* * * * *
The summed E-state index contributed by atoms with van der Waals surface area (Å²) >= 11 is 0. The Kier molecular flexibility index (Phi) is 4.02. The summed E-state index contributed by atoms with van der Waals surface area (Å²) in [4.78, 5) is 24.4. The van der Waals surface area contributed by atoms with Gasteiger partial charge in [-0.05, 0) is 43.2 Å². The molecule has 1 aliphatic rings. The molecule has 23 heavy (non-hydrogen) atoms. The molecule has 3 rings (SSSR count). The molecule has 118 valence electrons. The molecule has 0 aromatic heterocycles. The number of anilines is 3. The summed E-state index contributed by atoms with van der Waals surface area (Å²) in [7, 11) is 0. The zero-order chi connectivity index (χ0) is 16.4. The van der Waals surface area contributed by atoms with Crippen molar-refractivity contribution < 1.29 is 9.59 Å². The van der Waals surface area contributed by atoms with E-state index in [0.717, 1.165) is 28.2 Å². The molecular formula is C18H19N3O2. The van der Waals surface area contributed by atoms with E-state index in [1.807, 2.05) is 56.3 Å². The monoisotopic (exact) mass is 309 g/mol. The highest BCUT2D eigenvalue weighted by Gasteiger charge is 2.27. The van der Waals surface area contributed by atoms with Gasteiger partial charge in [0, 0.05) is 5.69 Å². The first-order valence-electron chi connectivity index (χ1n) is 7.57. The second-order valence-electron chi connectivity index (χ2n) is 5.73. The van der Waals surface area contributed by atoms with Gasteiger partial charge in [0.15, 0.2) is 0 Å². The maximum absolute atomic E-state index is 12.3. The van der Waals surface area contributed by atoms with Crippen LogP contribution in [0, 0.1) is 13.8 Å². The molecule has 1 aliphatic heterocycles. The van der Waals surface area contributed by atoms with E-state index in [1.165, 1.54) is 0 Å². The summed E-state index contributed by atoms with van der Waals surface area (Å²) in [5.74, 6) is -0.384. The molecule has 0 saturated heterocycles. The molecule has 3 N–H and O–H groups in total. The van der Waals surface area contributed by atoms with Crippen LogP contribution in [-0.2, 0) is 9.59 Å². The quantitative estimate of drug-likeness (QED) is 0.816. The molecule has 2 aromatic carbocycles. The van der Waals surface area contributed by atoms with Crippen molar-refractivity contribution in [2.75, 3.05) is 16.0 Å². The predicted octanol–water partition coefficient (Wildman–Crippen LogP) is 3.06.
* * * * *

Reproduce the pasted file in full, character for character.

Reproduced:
The summed E-state index contributed by atoms with van der Waals surface area (Å²) >= 11 is 0. The Kier molecular flexibility index (Phi) is 4.02. The summed E-state index contributed by atoms with van der Waals surface area (Å²) in [4.78, 5) is 24.4. The van der Waals surface area contributed by atoms with Gasteiger partial charge in [-0.05, 0) is 43.2 Å². The molecule has 1 aliphatic rings. The molecule has 23 heavy (non-hydrogen) atoms. The molecule has 3 rings (SSSR count). The molecule has 118 valence electrons. The molecule has 0 aromatic heterocycles. The number of anilines is 3. The summed E-state index contributed by atoms with van der Waals surface area (Å²) in [7, 11) is 0. The zero-order chi connectivity index (χ0) is 16.4. The van der Waals surface area contributed by atoms with Crippen molar-refractivity contribution < 1.29 is 9.59 Å². The van der Waals surface area contributed by atoms with E-state index in [0.717, 1.165) is 28.2 Å². The molecular formula is C18H19N3O2. The van der Waals surface area contributed by atoms with E-state index in [1.807, 2.05) is 56.3 Å². The monoisotopic (exact) mass is 309 g/mol. The highest BCUT2D eigenvalue weighted by Gasteiger charge is 2.27. The van der Waals surface area contributed by atoms with Gasteiger partial charge in [0, 0.05) is 5.69 Å². The first-order valence-electron chi connectivity index (χ1n) is 7.57. The second-order valence-electron chi connectivity index (χ2n) is 5.73. The van der Waals surface area contributed by atoms with Gasteiger partial charge in [0.15, 0.2) is 0 Å². The maximum absolute atomic E-state index is 12.3. The van der Waals surface area contributed by atoms with Crippen LogP contribution in [0, 0.1) is 13.8 Å². The molecule has 1 aliphatic heterocycles. The van der Waals surface area contributed by atoms with E-state index in [1.165, 1.54) is 0 Å². The summed E-state index contributed by atoms with van der Waals surface area (Å²) in [5.74, 6) is -0.384. The molecule has 0 saturated heterocycles. The molecule has 3 N–H and O–H groups in total. The van der Waals surface area contributed by atoms with Crippen LogP contribution in [-0.2, 0) is 9.59 Å². The quantitative estimate of drug-likeness (QED) is 0.816. The molecule has 2 aromatic carbocycles. The van der Waals surface area contributed by atoms with Crippen molar-refractivity contribution in [2.75, 3.05) is 16.0 Å². The predicted octanol–water partition coefficient (Wildman–Crippen LogP) is 3.06.